Genesis 12:1-4 begins the long, imperfect, and beautiful story of Abram (later Abraham) and Sarai (later Sarah). I love the way this passage is nestled, for the story preceding it is the Tower of Babel.
3 Ways Abraham and Sarah are not people of the Tower
Abraham and Sarah are the opposite of the people of the Tower. The people of the Tower did not want to go. They wanted to stay. They wanted to make their name great. They searched for a way to the clouds.
1. God comes to Abraham and says, "I want you to go to a land I will show you." Did you get that? God doesn't even tell him the destination. Just get in the car and drive. Abraham and Sarah are willing to leave everything they have ever known.
2. Whereas the people of the Tower want to make their name great, God's promise to Abraham is, "Abraham, I'll make your name great." What an amazing turn of events. What astounding grace. Of course, through Abraham the Messiah comes, so Abraham's trust in God allows God's name to be made great among the nations.
3. Whereas the people of the Tower want to build a city that reaches the sky, Abraham "was looking forward to the city with eternal foundations, a city designed and built by God" (Hebrews 11:10).
3 Ways this passage helps us think about our lives
This passage helps us know how to think about our life as followers of Jesus.
1. Often our destination is unknown! Life changes. Careers change. The unexpected shows up and is no respecter of our schedules. Yet God tells us, "Go." So, we go into the world as people who have heard the Word of the Lord.
2. Our life is not about making us great, but is about serving others for their good and for the glory (praising) of God. God says, "I will bless you so you can bless others." What a meaningful life that would be. In God's economy, when you give your life and your love to others the more it increases. You deposit pennies and get back gold. The grace that comes to us works through us. So in order to bless others we need to continually be fed and nurtured by God.
3. The life that is to come inspires us to work in the here and now so that others may know how good God is. None of this pie in the sky theory. I grew up hearing, "That person is so heavenly minded they are no earthly good." Scripture imprints this message on us very clearly--faith is never separated from doing.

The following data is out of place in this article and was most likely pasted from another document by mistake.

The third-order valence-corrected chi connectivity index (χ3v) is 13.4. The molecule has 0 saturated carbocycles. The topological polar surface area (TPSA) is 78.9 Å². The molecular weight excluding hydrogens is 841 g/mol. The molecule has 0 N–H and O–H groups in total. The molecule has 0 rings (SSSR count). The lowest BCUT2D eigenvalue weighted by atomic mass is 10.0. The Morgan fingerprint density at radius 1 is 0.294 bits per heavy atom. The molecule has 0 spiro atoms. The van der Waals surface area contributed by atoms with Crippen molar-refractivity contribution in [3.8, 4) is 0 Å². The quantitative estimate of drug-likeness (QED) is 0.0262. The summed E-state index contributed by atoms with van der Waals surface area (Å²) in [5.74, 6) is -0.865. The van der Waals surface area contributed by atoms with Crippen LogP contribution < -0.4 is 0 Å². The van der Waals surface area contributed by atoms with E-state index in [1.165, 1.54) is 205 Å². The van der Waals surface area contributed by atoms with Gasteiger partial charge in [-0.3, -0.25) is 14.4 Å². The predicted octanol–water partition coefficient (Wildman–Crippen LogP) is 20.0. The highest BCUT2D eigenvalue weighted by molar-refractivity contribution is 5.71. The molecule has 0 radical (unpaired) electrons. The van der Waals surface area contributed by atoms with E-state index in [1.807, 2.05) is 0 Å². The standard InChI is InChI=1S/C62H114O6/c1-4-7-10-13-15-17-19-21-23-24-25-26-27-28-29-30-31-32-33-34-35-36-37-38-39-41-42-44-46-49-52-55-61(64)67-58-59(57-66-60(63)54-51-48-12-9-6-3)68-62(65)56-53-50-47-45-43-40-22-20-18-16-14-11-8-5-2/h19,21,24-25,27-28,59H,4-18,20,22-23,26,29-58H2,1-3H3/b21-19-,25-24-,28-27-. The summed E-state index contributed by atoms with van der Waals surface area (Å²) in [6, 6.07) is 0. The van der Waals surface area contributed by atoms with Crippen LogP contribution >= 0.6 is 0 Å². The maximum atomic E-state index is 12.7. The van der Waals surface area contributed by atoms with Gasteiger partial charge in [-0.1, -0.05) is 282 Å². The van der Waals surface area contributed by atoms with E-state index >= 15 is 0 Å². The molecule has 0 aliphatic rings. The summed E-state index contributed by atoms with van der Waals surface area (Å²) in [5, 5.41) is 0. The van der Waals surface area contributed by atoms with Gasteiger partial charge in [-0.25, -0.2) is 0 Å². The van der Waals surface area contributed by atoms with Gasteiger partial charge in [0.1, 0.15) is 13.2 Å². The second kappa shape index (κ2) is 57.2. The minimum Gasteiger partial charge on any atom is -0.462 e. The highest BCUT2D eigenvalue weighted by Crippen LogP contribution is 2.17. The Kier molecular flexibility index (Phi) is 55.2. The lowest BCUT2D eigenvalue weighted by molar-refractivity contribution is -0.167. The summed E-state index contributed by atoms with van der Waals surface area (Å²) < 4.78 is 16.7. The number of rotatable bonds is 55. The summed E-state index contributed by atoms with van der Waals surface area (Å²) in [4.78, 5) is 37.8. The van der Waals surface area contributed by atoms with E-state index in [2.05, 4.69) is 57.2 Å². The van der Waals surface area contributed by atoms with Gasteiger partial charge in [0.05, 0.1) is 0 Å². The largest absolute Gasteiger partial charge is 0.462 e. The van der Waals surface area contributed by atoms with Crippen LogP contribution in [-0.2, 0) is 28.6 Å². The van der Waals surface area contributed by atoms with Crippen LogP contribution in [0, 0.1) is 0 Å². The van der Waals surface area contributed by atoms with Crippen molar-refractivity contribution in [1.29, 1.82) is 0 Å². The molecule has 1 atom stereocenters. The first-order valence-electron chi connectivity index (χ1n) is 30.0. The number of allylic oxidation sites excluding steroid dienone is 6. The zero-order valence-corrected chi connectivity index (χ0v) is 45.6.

How this passage points us to Christ
"And in you all the families of the earth shall be blessed" (12:3).
Abraham believed God and it was "reckoned to him as righteousness." Meaning, God did not establish a permanent relationship with Abraham based on Abraham's ability to do good or to be perfect (if you read Abraham's story this stands out). Now, God requires trust.
So when the Apostle Paul goes to the Gentiles he says to them that they are descended from Abraham even though they are not ethnically Jewish. Paul writes, "Just as Abraham believed God and it was reckoned to him as righteousness, so, you see, those who believe are the descendants of Abraham. And the scripture, foreseeing that God would justify the Gentiles by faith, declared the gospel beforehand to Abraham, saying, 'All the Gentiles shall be blessed in you.' For this reason, those who believe are blessed with Abraham who believed." (Galatians 3:6-9)
Perhaps unbeknownst to you, God talked about you when he talked to Abraham about blessing all the nations (people groups). That blessing is yours when you believe. Truly, the Word of God has come to you, found a home in your heart, and has blessed you.
The love of God overflows from Abraham and Sarah to others.
We are blessed. Perhaps you could say right now as you think about this, "I am blessed." Seriously. Say it. It's good for you. Of all people the love and grace of God has flowed to you.
Now, like our Father Abraham we hear the Word of God telling us to "go." Go and trust God in this big, wild world. Live for others. Make Christ's name great in prayer, worship, and life. And, somehow though we don't know the destination, God's promise stands true--he will bring us all the way home.